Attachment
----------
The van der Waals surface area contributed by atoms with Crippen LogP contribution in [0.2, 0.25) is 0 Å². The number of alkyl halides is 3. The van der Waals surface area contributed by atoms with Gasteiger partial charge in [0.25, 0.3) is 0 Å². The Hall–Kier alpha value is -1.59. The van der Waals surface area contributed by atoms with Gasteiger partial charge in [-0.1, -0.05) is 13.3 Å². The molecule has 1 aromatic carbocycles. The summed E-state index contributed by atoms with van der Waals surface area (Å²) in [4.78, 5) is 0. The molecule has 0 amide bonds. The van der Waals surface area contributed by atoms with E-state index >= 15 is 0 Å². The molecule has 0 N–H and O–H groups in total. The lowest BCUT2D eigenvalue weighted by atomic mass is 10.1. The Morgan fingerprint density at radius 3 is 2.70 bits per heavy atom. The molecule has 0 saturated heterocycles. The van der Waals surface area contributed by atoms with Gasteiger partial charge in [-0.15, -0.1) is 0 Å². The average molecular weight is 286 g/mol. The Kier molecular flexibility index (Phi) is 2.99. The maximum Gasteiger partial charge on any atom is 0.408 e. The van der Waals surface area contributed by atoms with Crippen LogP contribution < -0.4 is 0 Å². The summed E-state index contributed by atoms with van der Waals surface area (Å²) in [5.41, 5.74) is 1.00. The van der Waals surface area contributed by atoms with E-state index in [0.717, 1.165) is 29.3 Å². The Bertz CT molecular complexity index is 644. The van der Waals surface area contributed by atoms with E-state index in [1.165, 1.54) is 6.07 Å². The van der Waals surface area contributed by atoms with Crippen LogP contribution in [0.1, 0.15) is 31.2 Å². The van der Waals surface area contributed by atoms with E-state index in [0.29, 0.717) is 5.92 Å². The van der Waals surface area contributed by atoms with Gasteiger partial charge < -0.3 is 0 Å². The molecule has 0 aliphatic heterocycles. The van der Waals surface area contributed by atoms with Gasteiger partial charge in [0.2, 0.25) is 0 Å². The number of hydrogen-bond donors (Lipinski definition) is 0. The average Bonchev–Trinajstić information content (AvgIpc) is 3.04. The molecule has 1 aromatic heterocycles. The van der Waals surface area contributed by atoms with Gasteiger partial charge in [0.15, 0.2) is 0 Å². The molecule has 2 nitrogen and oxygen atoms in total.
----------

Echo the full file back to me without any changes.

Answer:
The van der Waals surface area contributed by atoms with Crippen LogP contribution in [0.2, 0.25) is 0 Å². The number of alkyl halides is 3. The van der Waals surface area contributed by atoms with Gasteiger partial charge in [0.25, 0.3) is 0 Å². The Hall–Kier alpha value is -1.59. The van der Waals surface area contributed by atoms with Gasteiger partial charge in [-0.1, -0.05) is 13.3 Å². The molecule has 1 aromatic carbocycles. The summed E-state index contributed by atoms with van der Waals surface area (Å²) in [4.78, 5) is 0. The molecule has 0 amide bonds. The van der Waals surface area contributed by atoms with E-state index >= 15 is 0 Å². The molecule has 0 N–H and O–H groups in total. The lowest BCUT2D eigenvalue weighted by atomic mass is 10.1. The Morgan fingerprint density at radius 3 is 2.70 bits per heavy atom. The molecule has 0 saturated heterocycles. The van der Waals surface area contributed by atoms with Gasteiger partial charge in [-0.15, -0.1) is 0 Å². The average molecular weight is 286 g/mol. The Kier molecular flexibility index (Phi) is 2.99. The maximum Gasteiger partial charge on any atom is 0.408 e. The van der Waals surface area contributed by atoms with Crippen LogP contribution < -0.4 is 0 Å². The summed E-state index contributed by atoms with van der Waals surface area (Å²) in [5.41, 5.74) is 1.00. The van der Waals surface area contributed by atoms with E-state index in [0.717, 1.165) is 29.3 Å². The Bertz CT molecular complexity index is 644. The van der Waals surface area contributed by atoms with E-state index in [1.165, 1.54) is 6.07 Å². The van der Waals surface area contributed by atoms with Crippen LogP contribution in [0.1, 0.15) is 31.2 Å². The van der Waals surface area contributed by atoms with E-state index in [0.29, 0.717) is 5.92 Å². The van der Waals surface area contributed by atoms with Gasteiger partial charge < -0.3 is 0 Å². The molecule has 0 aliphatic heterocycles. The van der Waals surface area contributed by atoms with Gasteiger partial charge in [0.2, 0.25) is 0 Å². The number of hydrogen-bond donors (Lipinski definition) is 0. The average Bonchev–Trinajstić information content (AvgIpc) is 3.04. The molecule has 1 aromatic heterocycles. The van der Waals surface area contributed by atoms with Gasteiger partial charge in [0.15, 0.2) is 0 Å². The molecule has 2 nitrogen and oxygen atoms in total.